May 22, 2020 - Sports

Sports card collecting is back

The Honus Wagner 1909 T206 — the world's most valuable card. Photo: Bob Chamberlin/Los Angeles Times via Getty Images

Collecting sports cards, a hobby and business that has spent the past few decades in a tailspin, has recovered much of its old glory in recent years. Still, even as revenues have skyrocketed back to the heights of its golden age, the big question remains — can it last?

The big picture: In the past five years, thanks to smarter licensing agreements between leagues and companies that help put a cap on production, the industry has begun booming once again. In fact, on Wednesday a Mike Trout rookie card sold at auction for a modern-record-tying $900,000.

  • Beyond licensing, though, kids who grew up collecting in the '80s and '90s are now adults with disposable income, and nostalgia is an incredibly powerful driver.
  • Taking it one step further, the pandemic has funneled a lot of 30-somethings back to their childhood homes, where boredom and curiosity have led to the unearthing of old collections, and the reawakening of a long-dormant hobby.

The backdrop: What began in the early 20th century as a way to boost sales of tobacco and bubblegum matured over the years into a business of its own, dominated by Topps, which introduced the first full set in 1952.

  • But through the latter half of the century, popularity gave way to overproduction, which eventually torpedoed demand. By the mid-to-late '90s, the billion dollar industry had become a shell of its former self.

What they're saying: "In the last decade there has been a shift toward exclusive relationships. All the major leagues have exclusive deals. That was a pretty seismic shift," Topps executive David Leiner told The Athletic.

Between the lines: Even if millennials have enough money now to make this a viable business again, what about their kids? Video games and technology have a pretty tight grip on kids' free time these days, and nostalgia can only go so many generations deep.

The bottom line: If this is the last stand for a wonderful hobby whose time has come, then so be it. We'll always have the memories of ripping open packs of cards, crossing our fingers for a rare find and thumbing through Beckett hoping we just hit it rich.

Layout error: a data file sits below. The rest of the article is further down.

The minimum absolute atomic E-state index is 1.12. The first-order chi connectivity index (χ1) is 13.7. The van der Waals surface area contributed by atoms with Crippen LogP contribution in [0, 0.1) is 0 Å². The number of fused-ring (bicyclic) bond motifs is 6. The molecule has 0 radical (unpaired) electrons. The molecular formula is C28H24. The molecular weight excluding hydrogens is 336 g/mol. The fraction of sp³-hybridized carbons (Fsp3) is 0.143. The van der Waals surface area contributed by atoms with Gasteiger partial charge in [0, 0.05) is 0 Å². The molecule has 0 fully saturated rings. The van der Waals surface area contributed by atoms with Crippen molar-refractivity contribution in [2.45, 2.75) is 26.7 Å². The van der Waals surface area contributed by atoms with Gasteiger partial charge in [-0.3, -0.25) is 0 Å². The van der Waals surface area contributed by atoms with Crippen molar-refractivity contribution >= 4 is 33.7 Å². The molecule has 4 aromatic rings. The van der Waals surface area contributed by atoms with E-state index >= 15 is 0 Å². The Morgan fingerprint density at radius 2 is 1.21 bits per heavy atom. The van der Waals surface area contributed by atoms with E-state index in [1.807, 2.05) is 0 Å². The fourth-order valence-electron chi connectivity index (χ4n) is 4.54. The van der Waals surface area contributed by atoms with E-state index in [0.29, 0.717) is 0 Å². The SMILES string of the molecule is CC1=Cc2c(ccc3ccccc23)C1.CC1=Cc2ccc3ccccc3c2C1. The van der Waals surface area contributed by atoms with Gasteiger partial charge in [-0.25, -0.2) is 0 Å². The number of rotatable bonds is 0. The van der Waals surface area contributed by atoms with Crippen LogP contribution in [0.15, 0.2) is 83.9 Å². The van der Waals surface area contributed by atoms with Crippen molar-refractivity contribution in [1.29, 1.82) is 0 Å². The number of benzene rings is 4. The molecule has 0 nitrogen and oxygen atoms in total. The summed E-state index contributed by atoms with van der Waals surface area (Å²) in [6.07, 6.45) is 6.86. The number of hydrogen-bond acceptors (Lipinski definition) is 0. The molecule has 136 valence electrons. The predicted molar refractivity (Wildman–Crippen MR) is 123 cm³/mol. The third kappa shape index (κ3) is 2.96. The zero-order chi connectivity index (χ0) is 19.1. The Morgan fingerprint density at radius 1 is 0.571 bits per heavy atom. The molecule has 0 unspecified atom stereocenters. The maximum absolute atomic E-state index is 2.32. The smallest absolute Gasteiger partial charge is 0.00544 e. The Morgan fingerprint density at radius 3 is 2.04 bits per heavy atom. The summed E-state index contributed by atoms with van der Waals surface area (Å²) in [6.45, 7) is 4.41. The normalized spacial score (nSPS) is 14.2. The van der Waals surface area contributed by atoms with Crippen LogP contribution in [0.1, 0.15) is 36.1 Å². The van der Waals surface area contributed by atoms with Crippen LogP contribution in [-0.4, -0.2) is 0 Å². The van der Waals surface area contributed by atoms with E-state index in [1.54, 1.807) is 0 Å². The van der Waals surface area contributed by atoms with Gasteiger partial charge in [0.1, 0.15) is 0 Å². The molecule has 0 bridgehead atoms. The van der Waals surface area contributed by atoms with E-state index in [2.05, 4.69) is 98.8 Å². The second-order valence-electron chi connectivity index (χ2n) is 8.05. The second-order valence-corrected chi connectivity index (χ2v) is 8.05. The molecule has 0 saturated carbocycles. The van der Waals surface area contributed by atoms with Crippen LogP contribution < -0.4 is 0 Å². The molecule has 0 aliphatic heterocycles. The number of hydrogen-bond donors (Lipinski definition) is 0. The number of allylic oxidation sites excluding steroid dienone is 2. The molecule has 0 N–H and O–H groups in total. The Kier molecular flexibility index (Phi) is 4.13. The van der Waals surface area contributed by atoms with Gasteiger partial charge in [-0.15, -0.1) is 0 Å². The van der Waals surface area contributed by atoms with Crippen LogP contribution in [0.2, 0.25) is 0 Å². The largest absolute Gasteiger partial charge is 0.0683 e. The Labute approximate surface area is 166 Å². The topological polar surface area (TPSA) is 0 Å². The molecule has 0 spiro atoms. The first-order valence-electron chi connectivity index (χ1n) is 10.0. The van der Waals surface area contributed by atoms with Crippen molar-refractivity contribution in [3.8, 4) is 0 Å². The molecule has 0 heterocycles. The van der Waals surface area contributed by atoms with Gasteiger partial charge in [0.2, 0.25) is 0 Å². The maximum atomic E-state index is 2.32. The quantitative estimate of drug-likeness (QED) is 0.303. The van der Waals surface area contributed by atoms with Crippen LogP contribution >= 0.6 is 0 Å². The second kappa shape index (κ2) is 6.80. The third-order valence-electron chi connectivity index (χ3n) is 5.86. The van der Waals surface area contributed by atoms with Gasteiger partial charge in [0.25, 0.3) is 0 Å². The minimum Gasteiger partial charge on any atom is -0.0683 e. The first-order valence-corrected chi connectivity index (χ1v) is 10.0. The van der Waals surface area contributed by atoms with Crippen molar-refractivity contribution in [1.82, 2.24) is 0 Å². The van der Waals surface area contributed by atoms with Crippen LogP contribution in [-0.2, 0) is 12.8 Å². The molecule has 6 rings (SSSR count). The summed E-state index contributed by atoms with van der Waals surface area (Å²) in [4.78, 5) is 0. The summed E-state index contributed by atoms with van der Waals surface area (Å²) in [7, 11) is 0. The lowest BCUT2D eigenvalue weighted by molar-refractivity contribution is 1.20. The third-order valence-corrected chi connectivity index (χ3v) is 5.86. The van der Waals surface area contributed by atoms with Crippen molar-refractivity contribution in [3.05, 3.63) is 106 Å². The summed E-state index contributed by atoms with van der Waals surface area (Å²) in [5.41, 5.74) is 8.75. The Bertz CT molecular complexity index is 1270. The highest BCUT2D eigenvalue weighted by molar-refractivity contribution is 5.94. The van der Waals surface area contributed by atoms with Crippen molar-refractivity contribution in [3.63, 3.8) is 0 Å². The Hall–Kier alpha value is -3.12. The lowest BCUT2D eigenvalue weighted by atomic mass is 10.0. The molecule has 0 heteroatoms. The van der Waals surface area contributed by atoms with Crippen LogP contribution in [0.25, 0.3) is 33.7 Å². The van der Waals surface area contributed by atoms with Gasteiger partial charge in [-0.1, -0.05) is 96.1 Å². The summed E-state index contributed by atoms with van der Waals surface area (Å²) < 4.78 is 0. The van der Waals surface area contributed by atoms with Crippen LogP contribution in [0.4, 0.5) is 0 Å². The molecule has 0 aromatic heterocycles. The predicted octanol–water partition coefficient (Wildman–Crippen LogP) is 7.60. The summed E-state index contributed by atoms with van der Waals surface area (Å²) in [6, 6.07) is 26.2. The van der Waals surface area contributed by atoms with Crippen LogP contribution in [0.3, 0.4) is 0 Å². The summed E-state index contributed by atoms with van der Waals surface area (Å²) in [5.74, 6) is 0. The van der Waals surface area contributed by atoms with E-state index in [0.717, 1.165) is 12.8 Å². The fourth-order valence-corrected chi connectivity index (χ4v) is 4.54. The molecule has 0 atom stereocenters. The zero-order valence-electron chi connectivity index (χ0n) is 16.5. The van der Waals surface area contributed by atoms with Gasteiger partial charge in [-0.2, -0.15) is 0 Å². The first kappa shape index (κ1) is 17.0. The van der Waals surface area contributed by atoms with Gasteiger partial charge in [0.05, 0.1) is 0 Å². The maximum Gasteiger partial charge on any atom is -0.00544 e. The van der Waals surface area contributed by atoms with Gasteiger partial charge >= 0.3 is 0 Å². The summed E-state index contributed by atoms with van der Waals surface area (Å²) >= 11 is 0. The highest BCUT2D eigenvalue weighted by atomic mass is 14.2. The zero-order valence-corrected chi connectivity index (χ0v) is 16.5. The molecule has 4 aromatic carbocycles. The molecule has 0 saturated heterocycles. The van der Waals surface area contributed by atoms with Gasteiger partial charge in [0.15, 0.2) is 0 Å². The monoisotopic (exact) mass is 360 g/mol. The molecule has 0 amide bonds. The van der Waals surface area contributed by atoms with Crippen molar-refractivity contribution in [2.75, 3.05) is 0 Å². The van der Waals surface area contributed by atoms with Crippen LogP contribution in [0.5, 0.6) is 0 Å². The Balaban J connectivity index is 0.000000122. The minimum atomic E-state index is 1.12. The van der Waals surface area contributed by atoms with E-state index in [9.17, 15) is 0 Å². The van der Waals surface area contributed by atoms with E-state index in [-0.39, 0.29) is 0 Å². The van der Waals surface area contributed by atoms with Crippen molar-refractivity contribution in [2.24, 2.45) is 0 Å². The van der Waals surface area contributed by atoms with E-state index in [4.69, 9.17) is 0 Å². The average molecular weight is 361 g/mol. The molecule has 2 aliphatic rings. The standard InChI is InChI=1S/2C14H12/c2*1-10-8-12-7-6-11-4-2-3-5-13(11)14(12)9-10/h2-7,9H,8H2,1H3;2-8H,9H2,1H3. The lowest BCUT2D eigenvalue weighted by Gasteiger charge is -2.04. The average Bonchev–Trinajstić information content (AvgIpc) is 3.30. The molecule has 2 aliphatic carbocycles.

Go deeper: Baseball card collecting world rocked by scandal

Go deeper

Biden formally secures Democratic presidential nomination

Joe Biden speaks at Delaware State University's student cente on June 5. Photo: Jim Watson/AFP via Getty Images

Former Vice President Joe Biden became the formal Democratic presidential nominee on Friday evening, per AP.

The big picture: Biden has been the presumptive frontrunner to take on President Trump since Sen. Bernie Sanders suspended his campaign in early April.

Updated 9 hours ago - Politics & Policy

Coronavirus dashboard

Illustration: Sarah Grillo/Axios

  1. Global: Total confirmed cases as of 9 p.m. ET: 6,724.516 — Total deaths: 394,018 — Total recoveries — 2,996,832Map.
  2. U.S.: Total confirmed cases as of 9 p.m. ET: 1,894,753 — Total deaths: 109,042 — Total recoveries: 491,706 — Total tested: 19,231,444Map.
  3. Public health: WHCA president says White House violated social-distancing guidelines to make reporters "a prop" — Jailing practices contribute to spread.
  4. Sports: How coronavirus could reshuffle the sports calendar.
  5. Jobs: Better-than-expected jobs report boosts stock market.
  6. Media: The Athletic lays off 8% of staff, implements company-wide pay cut.

Scoop: German foreign minister to travel to Israel with warning on annexation

Heiko Maas. Photo: Michael Kappeler/picture alliance via Getty Images

German Foreign Minister Heiko Maas is expected to travel to Israel next week to warn that there will be consequences if Israeli leaders move forward with plans to annex parts of the West Bank, Israeli officials and European diplomats tell me.

Why it matters: Israeli and European officials agree that if Israel goes ahead with unilateral annexation, the EU will respond with sanctions.